There is a consensus among the innovators of the 21st century business world that email has got to go. The technology that created our current communication standard is now holding us back. The inbox zero movement is alive and growing, bringing more and more people to act rebelliously by maintaining an empty inbox. Man of the Internet Kevin Rose is a big fan of responding with Three Sentences or fewer. Researchers have even observed what they call “email apnea“, where patients feel a physical compulsion to check email every few minutes (if not continually.)
The madness has to stop. What was once a 30 minute annoyance is now my full-time job
All this begs the question, what is going to replace email? The great white hype of the day seems to be in social messaging tools. Combining aspects of instant messaging, forum posts, chat rooms, file depositories, and yes, email, these new tools hope to make it easier for teams to communicate, especially when not located in the same physical space. Sounds great, but the trouble is, there’s a ton of them emerging, with no clear way forward.
Google was the first one out of the gate in this space when they introduced Wave. In fact, they actually said the inspiration for Wave was “What would email look like if it were designed today?” Wave was quirky and interesting, and perhaps due to a clunky invite beta scheme, it never really caught on. Sadly, Google has ceased development.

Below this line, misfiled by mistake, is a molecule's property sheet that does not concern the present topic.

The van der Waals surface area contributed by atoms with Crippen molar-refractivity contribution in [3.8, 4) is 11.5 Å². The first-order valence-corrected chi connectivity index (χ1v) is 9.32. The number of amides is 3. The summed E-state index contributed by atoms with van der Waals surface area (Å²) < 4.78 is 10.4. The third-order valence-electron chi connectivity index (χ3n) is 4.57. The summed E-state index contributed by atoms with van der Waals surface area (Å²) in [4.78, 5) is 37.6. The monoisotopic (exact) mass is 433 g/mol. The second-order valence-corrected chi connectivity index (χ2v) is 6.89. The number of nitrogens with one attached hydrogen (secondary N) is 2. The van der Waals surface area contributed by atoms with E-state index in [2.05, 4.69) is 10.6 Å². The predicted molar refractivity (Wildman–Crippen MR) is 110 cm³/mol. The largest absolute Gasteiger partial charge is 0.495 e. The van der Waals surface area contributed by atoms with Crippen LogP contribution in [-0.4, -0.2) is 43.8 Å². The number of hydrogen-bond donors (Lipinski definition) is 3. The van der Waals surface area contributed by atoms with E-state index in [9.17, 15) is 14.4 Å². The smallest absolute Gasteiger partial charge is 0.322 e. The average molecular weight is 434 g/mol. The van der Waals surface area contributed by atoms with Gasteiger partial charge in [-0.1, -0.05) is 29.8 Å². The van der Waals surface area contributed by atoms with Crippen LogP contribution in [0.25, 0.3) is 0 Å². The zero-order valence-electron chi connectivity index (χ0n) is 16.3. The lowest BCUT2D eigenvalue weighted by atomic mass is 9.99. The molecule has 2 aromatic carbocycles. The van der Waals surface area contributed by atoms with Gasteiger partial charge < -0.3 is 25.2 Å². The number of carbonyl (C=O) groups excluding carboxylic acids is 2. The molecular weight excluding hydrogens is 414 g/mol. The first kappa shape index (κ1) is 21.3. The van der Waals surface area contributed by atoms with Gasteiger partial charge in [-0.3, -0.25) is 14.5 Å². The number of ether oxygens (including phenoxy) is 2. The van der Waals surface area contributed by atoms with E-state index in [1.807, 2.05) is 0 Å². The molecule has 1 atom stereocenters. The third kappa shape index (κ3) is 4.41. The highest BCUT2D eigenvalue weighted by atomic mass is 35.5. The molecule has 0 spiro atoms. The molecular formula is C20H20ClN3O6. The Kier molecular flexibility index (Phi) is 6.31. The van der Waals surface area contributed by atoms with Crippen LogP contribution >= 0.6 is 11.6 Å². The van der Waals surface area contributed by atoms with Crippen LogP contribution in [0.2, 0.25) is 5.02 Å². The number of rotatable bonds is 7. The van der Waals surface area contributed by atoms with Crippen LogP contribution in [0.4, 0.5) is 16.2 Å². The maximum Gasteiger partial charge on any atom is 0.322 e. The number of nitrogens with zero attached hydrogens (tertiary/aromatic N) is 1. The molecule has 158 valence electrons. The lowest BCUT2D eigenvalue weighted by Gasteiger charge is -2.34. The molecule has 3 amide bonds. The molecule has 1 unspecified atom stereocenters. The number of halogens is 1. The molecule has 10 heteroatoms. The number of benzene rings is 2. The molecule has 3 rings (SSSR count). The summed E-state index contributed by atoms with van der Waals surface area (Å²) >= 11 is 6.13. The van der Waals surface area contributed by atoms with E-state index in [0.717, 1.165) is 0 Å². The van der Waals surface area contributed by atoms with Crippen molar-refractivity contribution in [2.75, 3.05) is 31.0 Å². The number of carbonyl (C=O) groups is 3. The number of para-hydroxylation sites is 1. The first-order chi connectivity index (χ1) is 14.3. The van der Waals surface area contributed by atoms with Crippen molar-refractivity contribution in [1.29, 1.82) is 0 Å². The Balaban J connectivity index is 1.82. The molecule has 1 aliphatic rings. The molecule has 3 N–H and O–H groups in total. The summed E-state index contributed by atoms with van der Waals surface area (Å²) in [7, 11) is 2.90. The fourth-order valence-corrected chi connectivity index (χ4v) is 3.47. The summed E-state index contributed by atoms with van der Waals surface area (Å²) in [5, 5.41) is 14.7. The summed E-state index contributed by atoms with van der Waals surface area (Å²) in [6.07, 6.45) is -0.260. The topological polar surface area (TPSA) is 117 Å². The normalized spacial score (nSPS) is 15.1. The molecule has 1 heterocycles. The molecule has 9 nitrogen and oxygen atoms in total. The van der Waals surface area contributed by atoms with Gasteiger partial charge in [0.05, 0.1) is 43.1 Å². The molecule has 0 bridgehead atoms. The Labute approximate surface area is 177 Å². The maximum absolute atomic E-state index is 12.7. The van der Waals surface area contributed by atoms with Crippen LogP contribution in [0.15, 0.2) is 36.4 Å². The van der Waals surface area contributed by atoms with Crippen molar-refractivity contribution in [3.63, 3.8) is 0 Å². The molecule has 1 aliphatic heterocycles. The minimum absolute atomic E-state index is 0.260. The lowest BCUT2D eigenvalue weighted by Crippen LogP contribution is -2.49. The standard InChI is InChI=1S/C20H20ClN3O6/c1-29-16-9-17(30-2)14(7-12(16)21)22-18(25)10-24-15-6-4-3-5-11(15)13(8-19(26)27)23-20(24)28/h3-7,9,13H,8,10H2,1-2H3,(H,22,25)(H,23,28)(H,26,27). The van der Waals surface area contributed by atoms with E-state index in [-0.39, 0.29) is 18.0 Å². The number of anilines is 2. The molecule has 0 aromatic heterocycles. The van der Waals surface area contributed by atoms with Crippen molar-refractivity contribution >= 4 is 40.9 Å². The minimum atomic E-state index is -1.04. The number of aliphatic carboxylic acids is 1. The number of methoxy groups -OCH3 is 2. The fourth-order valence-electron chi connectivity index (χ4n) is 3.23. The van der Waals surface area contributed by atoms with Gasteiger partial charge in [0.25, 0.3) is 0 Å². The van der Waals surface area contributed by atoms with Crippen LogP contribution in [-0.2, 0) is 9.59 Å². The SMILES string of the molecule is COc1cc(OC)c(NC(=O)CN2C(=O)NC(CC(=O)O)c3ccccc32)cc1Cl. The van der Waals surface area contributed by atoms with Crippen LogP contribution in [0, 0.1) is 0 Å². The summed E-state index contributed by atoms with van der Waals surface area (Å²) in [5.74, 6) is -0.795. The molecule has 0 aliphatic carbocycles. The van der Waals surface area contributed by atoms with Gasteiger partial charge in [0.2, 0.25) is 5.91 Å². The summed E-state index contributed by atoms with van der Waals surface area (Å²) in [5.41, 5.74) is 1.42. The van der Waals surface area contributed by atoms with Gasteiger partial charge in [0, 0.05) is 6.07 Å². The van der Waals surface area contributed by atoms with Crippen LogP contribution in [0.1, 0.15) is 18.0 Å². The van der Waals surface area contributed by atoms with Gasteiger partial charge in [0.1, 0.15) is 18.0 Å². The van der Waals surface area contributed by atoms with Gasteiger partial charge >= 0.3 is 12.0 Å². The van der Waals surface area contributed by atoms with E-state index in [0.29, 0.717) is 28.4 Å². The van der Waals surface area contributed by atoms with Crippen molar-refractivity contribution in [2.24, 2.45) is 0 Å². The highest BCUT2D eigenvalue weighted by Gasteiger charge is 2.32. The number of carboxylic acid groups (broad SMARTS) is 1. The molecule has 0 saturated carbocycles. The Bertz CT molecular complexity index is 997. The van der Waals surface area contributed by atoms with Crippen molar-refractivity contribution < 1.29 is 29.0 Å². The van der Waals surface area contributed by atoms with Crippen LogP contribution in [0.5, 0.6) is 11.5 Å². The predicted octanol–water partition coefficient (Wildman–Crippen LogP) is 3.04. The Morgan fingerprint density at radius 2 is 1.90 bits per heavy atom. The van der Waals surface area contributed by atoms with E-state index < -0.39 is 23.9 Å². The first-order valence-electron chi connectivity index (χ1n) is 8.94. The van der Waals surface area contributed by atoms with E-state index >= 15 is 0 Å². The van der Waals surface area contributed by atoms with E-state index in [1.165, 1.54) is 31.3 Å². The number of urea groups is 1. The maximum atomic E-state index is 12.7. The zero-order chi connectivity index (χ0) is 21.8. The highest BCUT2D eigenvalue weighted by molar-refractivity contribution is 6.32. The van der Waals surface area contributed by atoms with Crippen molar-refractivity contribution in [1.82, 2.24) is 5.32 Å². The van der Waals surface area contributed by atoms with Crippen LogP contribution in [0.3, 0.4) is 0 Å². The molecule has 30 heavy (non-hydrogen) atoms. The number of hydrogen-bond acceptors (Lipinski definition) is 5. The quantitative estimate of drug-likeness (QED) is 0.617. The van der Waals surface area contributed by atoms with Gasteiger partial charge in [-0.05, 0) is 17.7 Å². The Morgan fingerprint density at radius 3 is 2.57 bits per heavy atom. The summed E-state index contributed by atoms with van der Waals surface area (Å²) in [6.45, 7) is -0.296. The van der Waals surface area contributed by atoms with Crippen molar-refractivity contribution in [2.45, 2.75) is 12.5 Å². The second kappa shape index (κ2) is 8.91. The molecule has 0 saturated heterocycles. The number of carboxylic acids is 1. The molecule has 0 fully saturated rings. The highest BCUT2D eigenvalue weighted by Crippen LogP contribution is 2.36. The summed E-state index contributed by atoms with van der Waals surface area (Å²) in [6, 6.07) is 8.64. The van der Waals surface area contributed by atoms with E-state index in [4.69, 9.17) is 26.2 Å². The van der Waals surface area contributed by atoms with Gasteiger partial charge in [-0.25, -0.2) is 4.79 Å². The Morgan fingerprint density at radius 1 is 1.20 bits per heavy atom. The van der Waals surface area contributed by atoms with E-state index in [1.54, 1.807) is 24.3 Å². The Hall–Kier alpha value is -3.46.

New tools are emerging rapidly. With SXSWi coming up at the end of this week, the startups creating these new communication media are all hoping to grab thousands of influential new users the way Twitter did back in 2007, and become the next big thing. Groupme, a way of keeping in touch with friends or colleagues on the go, is sure to be a hit, and Convore, which seeks to enable better conversations from the web, is already a great way to track topics of interest. If you work in a conventional office, you might try Rypple, a sort of social-network-in-a-box for co-workers.
37 Signals has a number of products aimed at collaboration including Writeboard, a bare-bones document editor, to Basecamp, their full-service project management suite. In this case, the company developed most of their tools out of necessity, as they have been a distributed company almost since their inception. A free alternative called Co-Op is available from Harvest, my time-tracking/billing software of choice.
Communication alternatives also exist in the more mature web technologies such as forums or wikis. Podcasts such as Keith and The Girl or BoagWorld, comedy and web design shows respectively, have thriving forum communities, in addition to more modern social media presence. Creating a wiki using a system such as WikiSpaces can allow one or more people to document a process, such as the progress of building a website. Even in creating a blog — and encouraging people to comment — teams and companies can find more versatile and accessible ways of communicating than dusty old email.
We live in a busy world. Folks are talking. But it can be difficult to separate the signals from the noise if email is the only method of communicating. Try some of these new collaborative tools and leave email back in the 1970s when it was born. Now if only we could end the fax machine once and for all.